"Conflict of Loyalty" is the life story of one of the most important figures in British politics in the late 20th century. In a frontbench career spanning twenty years, Geoffrey Howe served in the Cabinets of Edward Heath and Margaret Thatcher. Under the latter, he was successively Chancellor, Foreign Secretary and Deputy Prime Minister during virtually the whole of her eleven years in power. In these memoirs, he gives a revealing account of government at the highest level during the 'triumph and tragedy' of the Thatcher premiership. He explains how and why he lost confidence in Thatcher, writing candidly about his dismissal as Foreign Secretary and resignation as Deputy PM. Geoffrey Howe's resignation speech in November 1990 was the catalyst for Thatcher's downfall. Here, he explains how and why he made the speech which changed British politics for ever.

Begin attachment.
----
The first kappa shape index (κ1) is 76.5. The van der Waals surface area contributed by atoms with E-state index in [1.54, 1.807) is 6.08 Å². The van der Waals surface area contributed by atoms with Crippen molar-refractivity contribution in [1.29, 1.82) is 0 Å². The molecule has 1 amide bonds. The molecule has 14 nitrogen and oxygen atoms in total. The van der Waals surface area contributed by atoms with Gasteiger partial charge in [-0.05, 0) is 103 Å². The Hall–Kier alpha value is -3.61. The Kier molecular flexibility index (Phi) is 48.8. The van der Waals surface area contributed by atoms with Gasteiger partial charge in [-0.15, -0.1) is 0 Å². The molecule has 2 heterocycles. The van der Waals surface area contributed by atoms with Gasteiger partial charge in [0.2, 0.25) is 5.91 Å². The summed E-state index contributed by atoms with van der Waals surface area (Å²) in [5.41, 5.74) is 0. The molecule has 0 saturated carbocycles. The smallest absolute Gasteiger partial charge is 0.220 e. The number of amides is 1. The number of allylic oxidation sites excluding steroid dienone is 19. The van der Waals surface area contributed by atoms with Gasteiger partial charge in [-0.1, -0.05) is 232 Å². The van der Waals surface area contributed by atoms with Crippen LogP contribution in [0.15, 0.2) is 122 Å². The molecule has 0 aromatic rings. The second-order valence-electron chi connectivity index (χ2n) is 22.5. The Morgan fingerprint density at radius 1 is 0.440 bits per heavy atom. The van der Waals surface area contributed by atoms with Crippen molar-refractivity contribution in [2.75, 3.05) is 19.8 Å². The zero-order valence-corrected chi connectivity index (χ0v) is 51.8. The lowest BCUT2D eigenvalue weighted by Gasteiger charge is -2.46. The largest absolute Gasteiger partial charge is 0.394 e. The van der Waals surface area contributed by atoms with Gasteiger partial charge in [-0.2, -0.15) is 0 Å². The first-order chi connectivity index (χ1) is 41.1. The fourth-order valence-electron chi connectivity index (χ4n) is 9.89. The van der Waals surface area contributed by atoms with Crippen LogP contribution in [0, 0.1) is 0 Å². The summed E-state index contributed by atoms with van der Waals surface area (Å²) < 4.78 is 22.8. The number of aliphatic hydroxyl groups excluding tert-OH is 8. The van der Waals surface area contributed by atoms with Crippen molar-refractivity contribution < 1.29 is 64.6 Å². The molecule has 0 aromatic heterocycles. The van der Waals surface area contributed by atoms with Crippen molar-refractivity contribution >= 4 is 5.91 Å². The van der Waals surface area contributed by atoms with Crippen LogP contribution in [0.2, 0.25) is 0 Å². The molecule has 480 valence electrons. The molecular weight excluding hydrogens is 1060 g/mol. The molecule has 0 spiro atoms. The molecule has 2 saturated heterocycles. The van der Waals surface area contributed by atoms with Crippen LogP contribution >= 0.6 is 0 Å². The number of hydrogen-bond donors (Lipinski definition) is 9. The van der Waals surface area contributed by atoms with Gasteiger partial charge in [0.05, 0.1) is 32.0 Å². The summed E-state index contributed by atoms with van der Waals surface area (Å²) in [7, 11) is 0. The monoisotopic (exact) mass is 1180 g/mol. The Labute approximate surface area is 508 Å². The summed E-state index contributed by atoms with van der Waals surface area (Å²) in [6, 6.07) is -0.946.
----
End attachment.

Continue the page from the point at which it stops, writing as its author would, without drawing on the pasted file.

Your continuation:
Geoffrey Howe, Lord Howe of Aberavon, was born in 1926 in Port Talbot. He joined Edward Heath's government as Solicitor General in 1970, and served in Margaret Thatcher's as Chancellor of the Exchequer (1979-83), Foreign Secretary (1983-9) and Deputy Prime Minister (1989-90). He was made a life peer in 1992.